President yet to respond
Cllr. Charles Gibson, the man announced by President George Weah to serve as the next Justice Minister and Attorney General is, according to court records, currently suspended from practicing law in Liberia by the Supreme Court for duping one of his clients, Anwar A. Saoud, of US$25,400.
According to reports, Gibson was successful in collecting thousands of United States dollars from Saoud’s delinquent customers, from which he was allowed to take 20 percent as part of his legal fees.
Cllr. Gibson was, however, suspended by the Supreme Court on February 24, 2017 following an investigation conducted by the Grievance and Ethics Committee of the National Bar Association into allegations of improper conduct levied against him by Anwar A. Saoud, President of the GEECO Corporation.
The Bar’s Grievance and Ethics Committee had charged Gibson for misleading his client on whose behalf he had instituted a series of lawsuits to recover loans and other obligations from his customers, from which Gibson was unable to account for the US$25,400 he had earlier collected.
At the time, Associate Justice Sie-A-Nyene Yuoh, who delivered the judgment on behalf of the Supreme Court, suspended Gibson’s license for two months and mandated him to refund Saoud the sum of US$25,400.
Additionally, the court imposed a ban on him from practicing law in Liberia until the money was restituted. But it would take nearly a year — plus a lofty presidential nomination — for Cllr. Gibson to pay back his client and begin to clear his name.
In her judgment, Justice Yuoh maintained that Gibson’s action as a lawyer breached Rule 15 of the client–lawyer relationship, which states that “A lawyer should refrain from any act whereby for his personal benefit or gain he abuses or takes advantage of the confidence reposed in him by his client. Money collected for his client, or other money or property of his said client coming into his possession as a result of his professional duty to his client should be reported and accounted for promptly, and should not under any circumstances be commingled with his own or be used by him.”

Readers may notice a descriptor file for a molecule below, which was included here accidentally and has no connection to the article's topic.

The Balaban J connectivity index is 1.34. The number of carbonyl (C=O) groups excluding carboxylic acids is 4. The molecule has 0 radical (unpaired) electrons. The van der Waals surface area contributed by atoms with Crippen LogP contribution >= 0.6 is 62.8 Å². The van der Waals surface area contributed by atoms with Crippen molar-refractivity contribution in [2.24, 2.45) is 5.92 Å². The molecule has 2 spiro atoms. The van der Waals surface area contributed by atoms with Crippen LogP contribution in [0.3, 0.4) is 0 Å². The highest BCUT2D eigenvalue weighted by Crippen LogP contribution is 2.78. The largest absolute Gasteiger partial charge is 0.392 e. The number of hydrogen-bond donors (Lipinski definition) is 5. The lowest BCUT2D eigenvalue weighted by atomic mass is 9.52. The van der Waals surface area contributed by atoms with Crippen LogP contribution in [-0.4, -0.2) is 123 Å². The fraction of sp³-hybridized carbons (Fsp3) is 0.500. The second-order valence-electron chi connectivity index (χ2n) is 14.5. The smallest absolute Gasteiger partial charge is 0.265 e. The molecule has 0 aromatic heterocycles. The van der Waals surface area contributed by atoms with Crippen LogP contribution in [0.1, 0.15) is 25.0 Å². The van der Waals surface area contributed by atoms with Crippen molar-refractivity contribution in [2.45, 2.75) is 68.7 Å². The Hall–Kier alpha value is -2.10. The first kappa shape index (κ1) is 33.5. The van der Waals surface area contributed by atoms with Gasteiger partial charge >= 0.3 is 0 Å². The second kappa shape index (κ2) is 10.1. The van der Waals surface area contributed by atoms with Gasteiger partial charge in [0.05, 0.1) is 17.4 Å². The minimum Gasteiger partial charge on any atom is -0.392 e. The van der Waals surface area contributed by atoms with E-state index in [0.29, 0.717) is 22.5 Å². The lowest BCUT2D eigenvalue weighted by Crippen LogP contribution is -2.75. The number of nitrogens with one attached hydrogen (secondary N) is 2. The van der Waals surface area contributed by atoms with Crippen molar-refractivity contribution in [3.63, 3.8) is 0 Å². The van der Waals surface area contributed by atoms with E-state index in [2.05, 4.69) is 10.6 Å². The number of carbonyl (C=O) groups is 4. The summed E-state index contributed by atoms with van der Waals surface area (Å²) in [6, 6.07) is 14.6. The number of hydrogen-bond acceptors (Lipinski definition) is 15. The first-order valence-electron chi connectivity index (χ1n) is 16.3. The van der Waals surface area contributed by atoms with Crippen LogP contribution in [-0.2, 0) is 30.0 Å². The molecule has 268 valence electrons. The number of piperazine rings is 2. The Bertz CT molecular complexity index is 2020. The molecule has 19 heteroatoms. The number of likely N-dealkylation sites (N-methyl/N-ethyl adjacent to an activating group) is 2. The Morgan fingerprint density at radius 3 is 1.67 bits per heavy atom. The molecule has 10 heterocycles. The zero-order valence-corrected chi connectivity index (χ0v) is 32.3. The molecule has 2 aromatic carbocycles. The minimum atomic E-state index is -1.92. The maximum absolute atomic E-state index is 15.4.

News of Gibson’s suspension surfaced almost immediately after his name was announced as the new Minister of Justice awaiting confirmation by the Senate.
Cllr. Gibson’s appointment forms part of the first batch of President Weah’s cabinet ministers announced on Monday, just hours after his inauguration speech, where he assured Liberians about his willingness to fight corruption in public service.
However, it is not clear whether President Weah was aware of Gibson’s suspension before his appointment. It is also not clear at this point how President Weah is going to react to this development, but sources suggest that given the long standing but very close ties between the President and Gibson, it appears unlikely, at least for now, that President Weah is going to withdraw his support for his long time friend.
In his inaugural address, President Weah made few promises. Key among them was to ensure that corruption is rooted out from public service.
“Those who do not refrain from enriching themselves at the expense of the people, the law will take its course. I say today that you will be prosecuted to the full extent of the law,” President Weah declared.
The Suprme Court’s decision against Cllr. Gibson was based on findings of both the Grievance and Ethics Committee and the Amicus Curiae (friend of the Supreme Court).
An Amicus Curiae (literally, “friend of the court”) is someone who is not a party to a case and is not solicited by a party, but who assists a court by offering information that bears on the case.
Meanwhile, according to sources, Cllr. Gibson had been obedient to the court’s mandate banning him from the practice of law.
The Daily Observer has reliably gathered that on January 17, 2018, Cllr. Gibson issued a manager’s check (number 00021621) in the equivalent amount of the US$25,400 in Liberian dollars equivalent, which suggests that the Weah team knew about Gibson’s suspension and made sure the amount was paid before his appointment. Yet, up to the publication of this story, the ban on Gibson’s law practice had not been lifted.
The nomination of Gibson by President Weah resembles an identical move by Former President Ellen Johnson Sirleaf who nominated Cllr. Fonati Koffa, a lawyer who was criminally prosecuted, sentenced and served jail time, as well as disbarment from law practice in the United States of America, for embezzlement of client funds, among other charges. Koffa recently won the Representative seat for Grand Kru County Electorial District #2.
When Koffa’s nomination could not materialize, the former President hired him as Minister of State Without Portfolio, to lead the Special Presidential Task Force, with the sole mandate of prosecuting Cllr. Varney Sherman, former Speaker J. Alex Tyler and others named in the Global Witness allegations of bribery of Liberian government officials to change the Procurement law in favor of British investor, Sable Mining.